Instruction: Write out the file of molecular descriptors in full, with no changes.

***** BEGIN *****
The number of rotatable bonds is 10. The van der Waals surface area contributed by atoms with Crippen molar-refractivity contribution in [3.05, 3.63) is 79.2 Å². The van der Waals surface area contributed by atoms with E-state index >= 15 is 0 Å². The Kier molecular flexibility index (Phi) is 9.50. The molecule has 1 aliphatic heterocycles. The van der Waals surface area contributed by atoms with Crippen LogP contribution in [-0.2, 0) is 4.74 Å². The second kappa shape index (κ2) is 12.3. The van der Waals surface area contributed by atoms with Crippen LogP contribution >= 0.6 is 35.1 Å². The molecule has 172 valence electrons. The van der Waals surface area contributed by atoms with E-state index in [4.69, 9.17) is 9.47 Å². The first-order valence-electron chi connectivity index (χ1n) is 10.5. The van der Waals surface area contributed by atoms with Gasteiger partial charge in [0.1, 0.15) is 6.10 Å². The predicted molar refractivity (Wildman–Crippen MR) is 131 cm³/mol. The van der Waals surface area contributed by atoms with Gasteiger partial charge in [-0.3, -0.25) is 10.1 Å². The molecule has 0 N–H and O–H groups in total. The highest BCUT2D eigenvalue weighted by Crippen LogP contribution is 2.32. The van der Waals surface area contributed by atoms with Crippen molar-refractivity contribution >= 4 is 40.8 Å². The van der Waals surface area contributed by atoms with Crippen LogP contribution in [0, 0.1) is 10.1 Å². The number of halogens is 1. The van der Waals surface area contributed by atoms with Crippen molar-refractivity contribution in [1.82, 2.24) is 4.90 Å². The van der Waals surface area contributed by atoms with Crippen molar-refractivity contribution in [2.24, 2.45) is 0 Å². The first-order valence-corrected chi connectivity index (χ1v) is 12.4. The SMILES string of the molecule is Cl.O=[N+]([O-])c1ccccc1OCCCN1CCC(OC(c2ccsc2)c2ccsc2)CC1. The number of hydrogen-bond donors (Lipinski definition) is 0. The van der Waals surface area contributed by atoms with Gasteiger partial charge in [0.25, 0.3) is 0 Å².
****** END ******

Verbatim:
The number of rotatable bonds is 10. The van der Waals surface area contributed by atoms with Crippen molar-refractivity contribution in [3.05, 3.63) is 79.2 Å². The van der Waals surface area contributed by atoms with E-state index >= 15 is 0 Å². The Kier molecular flexibility index (Phi) is 9.50. The molecule has 1 aliphatic heterocycles. The van der Waals surface area contributed by atoms with Crippen LogP contribution in [-0.2, 0) is 4.74 Å². The second kappa shape index (κ2) is 12.3. The van der Waals surface area contributed by atoms with Crippen LogP contribution >= 0.6 is 35.1 Å². The molecule has 172 valence electrons. The van der Waals surface area contributed by atoms with E-state index in [4.69, 9.17) is 9.47 Å². The first-order valence-electron chi connectivity index (χ1n) is 10.5. The van der Waals surface area contributed by atoms with Gasteiger partial charge in [0.1, 0.15) is 6.10 Å². The predicted molar refractivity (Wildman–Crippen MR) is 131 cm³/mol. The van der Waals surface area contributed by atoms with Gasteiger partial charge in [-0.3, -0.25) is 10.1 Å². The molecule has 0 N–H and O–H groups in total. The highest BCUT2D eigenvalue weighted by Crippen LogP contribution is 2.32. The van der Waals surface area contributed by atoms with Crippen molar-refractivity contribution >= 4 is 40.8 Å². The van der Waals surface area contributed by atoms with Crippen LogP contribution in [0, 0.1) is 10.1 Å². The number of halogens is 1. The van der Waals surface area contributed by atoms with Crippen molar-refractivity contribution in [1.82, 2.24) is 4.90 Å². The van der Waals surface area contributed by atoms with Crippen molar-refractivity contribution in [2.24, 2.45) is 0 Å². The first-order valence-corrected chi connectivity index (χ1v) is 12.4. The SMILES string of the molecule is Cl.O=[N+]([O-])c1ccccc1OCCCN1CCC(OC(c2ccsc2)c2ccsc2)CC1. The number of hydrogen-bond donors (Lipinski definition) is 0. The van der Waals surface area contributed by atoms with Gasteiger partial charge in [0.25, 0.3) is 0 Å².